Overall, Dalton said she believes in corporal punishment but it has to be backed up at home by parents who truly believe their children need a consequence for their behavior.
If that does not happen, then "it's putting a Band-Aid on a much bigger problem," the former teacher said.
© Victoria Advocate Publishing Co., All Rights Reserved.
Corpun file 25654 at www.corpun.com
Victoria Advocate, Texas, 20 October 2014
Should corporal punishment be administered in public schools?
By Carolina Astrain
Student Discipline, Including Corporal Punishment
Defines corporal punishment. Provides that if a district board of trustees adopts a policy permitting corporal punishment, a district educator may use corporal punishment as a form of discipline unless the student's parent has previously provided a written, signed statement prohibiting the use of corporal punishment. Provides a parent would need to provide such statement on an annual basis. Permits a parent to revoke such statement at any time during the school year.
Defines "law enforcement duties." Requires school districts to electronically report to the Texas Education Agency on the use of restraint by a peace officer performing law enforcement duties on school property or during a school-sponsored or school-related activity.
Clarifies that the provision that a person commits an offense if, on school property or within 500-feet of school property, she/he intentionally disrupts the conduct of classes or other school activities, does not apply to a student in sixth grade or lower. Clarifies that the offense of disruption of transportation applies only if the offense occurred on a vehicle owned or operated by a county or independent school district. Provides that the disruption of transportation offense does not apply to a student in sixth grade or lower.
Source: Texas H.B. 359
Texas is one of 19 states that allows corporal punishment to be administered in public schools.
While most districts in major cities in the state - like Houston, San Antonio and Dallas - don't allow paddling on campuses, smaller communities, similar to Victoria, do allow corporal punishment but also provide parents with the opportunity to opt out their children.
"It happens a lot less in high school than it does in other grade levels," said Trey Edwards, executive administrative assistant at the Victoria school district. "Paddling is done on a case-by-case basis and sometimes it's requested by the parent."
While campus administrators enjoy having more disciplinary options, there are students and parents who are opposed to the practice in public schools.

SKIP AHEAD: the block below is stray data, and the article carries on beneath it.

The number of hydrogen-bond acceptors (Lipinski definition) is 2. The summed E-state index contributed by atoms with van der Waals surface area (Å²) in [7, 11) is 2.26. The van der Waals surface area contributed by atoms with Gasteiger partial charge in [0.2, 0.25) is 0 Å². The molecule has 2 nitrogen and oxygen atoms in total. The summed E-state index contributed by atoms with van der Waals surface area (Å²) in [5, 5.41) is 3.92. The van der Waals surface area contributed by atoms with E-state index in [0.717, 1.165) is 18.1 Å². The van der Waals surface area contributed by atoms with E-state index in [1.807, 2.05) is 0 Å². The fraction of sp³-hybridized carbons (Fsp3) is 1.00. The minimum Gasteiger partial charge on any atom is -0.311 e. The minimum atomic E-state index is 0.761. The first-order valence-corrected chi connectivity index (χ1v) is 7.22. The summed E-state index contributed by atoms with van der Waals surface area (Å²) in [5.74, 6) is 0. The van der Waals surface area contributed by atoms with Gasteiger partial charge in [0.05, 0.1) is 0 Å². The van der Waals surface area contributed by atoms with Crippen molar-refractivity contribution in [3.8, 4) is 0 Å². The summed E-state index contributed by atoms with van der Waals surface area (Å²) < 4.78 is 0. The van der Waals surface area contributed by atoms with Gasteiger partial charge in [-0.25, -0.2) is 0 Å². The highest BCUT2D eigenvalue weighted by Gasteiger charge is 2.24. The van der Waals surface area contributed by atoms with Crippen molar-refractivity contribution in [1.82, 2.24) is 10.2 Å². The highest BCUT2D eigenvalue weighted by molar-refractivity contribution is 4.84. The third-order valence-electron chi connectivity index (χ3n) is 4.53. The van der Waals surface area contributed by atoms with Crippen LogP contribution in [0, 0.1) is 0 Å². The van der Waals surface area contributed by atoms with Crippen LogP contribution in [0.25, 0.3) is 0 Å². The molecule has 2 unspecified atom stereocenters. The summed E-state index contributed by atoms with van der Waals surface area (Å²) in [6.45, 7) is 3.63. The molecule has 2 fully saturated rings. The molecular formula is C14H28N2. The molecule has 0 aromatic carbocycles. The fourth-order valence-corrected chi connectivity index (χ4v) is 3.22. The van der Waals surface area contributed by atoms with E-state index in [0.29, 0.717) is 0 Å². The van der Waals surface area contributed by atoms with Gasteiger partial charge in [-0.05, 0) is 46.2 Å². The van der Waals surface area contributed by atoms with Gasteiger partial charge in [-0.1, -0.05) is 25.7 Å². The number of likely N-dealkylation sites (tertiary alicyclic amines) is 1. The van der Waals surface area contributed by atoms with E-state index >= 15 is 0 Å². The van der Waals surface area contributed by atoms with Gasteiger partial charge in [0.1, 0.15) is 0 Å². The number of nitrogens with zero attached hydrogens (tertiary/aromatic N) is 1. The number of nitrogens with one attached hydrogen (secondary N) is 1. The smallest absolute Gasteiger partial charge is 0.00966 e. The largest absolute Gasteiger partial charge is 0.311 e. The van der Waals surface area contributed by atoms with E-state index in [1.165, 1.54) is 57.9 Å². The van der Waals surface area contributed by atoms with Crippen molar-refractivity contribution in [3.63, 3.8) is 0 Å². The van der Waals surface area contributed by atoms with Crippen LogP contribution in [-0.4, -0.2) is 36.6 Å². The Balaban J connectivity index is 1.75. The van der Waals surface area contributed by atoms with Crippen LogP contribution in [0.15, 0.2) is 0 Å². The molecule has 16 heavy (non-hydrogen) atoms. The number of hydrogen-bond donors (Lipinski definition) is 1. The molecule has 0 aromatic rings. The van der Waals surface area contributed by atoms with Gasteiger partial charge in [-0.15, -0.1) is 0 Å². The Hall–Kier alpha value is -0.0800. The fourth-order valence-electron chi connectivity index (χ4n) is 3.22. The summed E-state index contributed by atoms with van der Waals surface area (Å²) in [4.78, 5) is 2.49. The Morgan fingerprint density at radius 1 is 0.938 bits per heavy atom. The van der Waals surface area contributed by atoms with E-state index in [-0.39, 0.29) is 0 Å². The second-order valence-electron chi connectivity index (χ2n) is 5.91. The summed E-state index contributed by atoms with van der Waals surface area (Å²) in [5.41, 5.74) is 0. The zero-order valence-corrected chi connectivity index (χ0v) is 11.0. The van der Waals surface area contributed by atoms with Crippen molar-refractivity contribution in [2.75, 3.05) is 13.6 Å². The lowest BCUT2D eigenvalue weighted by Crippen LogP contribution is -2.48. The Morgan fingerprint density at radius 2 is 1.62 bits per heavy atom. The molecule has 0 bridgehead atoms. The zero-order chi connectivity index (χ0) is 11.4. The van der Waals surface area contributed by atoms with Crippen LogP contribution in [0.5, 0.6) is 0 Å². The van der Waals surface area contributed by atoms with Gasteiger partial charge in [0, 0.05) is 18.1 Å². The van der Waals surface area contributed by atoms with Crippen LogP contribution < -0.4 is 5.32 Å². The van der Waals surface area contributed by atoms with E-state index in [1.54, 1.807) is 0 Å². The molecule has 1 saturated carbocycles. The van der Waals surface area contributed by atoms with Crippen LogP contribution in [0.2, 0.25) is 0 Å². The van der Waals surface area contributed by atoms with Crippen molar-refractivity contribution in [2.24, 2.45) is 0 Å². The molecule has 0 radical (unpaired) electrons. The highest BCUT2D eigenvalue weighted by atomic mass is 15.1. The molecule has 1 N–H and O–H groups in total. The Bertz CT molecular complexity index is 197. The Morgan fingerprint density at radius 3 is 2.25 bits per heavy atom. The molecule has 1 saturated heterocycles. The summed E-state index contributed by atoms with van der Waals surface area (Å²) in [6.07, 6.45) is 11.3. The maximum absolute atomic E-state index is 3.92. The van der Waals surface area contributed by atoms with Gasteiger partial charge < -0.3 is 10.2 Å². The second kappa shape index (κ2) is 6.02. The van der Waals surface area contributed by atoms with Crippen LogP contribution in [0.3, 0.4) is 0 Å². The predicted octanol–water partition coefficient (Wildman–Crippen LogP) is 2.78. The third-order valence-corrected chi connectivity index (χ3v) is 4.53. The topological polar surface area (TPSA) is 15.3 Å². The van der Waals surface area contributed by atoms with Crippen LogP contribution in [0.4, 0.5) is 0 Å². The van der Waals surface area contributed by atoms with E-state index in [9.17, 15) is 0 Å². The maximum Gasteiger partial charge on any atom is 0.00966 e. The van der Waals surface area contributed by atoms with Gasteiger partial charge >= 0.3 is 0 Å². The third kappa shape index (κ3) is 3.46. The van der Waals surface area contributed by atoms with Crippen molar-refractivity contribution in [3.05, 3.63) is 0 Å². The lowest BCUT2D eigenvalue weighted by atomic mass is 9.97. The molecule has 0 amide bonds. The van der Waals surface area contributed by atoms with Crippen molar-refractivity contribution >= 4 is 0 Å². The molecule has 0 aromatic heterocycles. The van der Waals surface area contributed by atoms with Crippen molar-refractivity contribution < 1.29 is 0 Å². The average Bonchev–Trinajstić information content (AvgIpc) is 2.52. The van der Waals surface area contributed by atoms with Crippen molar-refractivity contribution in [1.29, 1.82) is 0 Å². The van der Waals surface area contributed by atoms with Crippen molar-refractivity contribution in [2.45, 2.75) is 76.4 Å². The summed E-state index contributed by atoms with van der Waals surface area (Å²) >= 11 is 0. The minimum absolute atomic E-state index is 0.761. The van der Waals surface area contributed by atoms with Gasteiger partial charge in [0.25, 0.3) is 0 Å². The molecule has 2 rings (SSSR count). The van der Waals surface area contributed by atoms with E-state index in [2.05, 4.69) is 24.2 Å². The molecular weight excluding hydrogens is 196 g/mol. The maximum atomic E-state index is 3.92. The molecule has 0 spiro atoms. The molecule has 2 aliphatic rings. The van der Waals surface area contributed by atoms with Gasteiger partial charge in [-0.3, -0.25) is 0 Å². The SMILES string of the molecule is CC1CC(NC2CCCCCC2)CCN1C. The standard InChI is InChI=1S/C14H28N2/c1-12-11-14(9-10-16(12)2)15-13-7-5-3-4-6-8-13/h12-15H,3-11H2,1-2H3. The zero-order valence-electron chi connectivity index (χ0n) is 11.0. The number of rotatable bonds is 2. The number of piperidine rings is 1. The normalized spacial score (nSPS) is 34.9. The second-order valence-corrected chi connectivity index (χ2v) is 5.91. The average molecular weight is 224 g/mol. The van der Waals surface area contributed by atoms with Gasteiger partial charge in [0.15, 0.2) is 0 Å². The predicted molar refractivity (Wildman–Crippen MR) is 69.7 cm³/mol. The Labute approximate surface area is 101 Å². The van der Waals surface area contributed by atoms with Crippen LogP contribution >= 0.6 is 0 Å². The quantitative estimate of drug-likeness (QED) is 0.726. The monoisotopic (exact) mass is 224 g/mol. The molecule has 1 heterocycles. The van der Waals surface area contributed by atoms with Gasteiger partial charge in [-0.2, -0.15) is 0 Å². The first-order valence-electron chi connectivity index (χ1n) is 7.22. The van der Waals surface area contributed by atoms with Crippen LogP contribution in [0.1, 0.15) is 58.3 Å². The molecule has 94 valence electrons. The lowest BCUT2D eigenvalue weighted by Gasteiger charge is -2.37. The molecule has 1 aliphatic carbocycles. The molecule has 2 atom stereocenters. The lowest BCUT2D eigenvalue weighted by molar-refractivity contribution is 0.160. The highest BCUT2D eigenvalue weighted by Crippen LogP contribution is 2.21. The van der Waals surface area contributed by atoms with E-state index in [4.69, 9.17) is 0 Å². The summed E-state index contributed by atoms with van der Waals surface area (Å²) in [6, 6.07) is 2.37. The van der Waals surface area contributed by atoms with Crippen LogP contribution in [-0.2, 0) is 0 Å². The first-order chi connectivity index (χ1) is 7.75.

Victoria resident Melissa Trevino, mother of twins, said she is against corporal punishment in school.
"When I was in school, I went to private school in San Antonio and we had it and I did get in trouble once but my parents didn't allow it so I actually got suspended," Trevino said. "I'm not for it either. I feel like I'm the only one that should spank my children. Yes, they can be disciplined by other people, but don't put your hands on my kids."
© Victoria Advocate Publishing Co., All Rights Reserved.
Corpun file 25664 at www.corpun.com
The News-Herald, Panama City, Florida, 28 October 2014
Board: No more spanking in schools
By Jennifer Harwood
PANAMA CITY -- The Bay District School Board voted to remove corporal punishment from the student discipline policy at a meeting Tuesday.
District attorney Franklin Harrison said the liability for the district is too great with so many parents now putting the spotlight on corporal punishment and calling it child abuse.
"There are other ways to discipline students at school without running the risk of liability and putting your employees in jeopardy," Harrison told the board.
Board Chairman Jerry Register maintained his position as a proponent of corporal punishment.
"I know there's a risk. I know that," Register said. "But coming as a former elementary administrator, there's a place for it in elementary school."
Register recalled spanking students on two separate occasions in the year before he retired in which he'd used a single swat to the behind as an effective form of punishment and motivator for better behavior.
"I know people are probably saying out there 'that's archaic,' but I'm sorry. There was a place for it," Register said.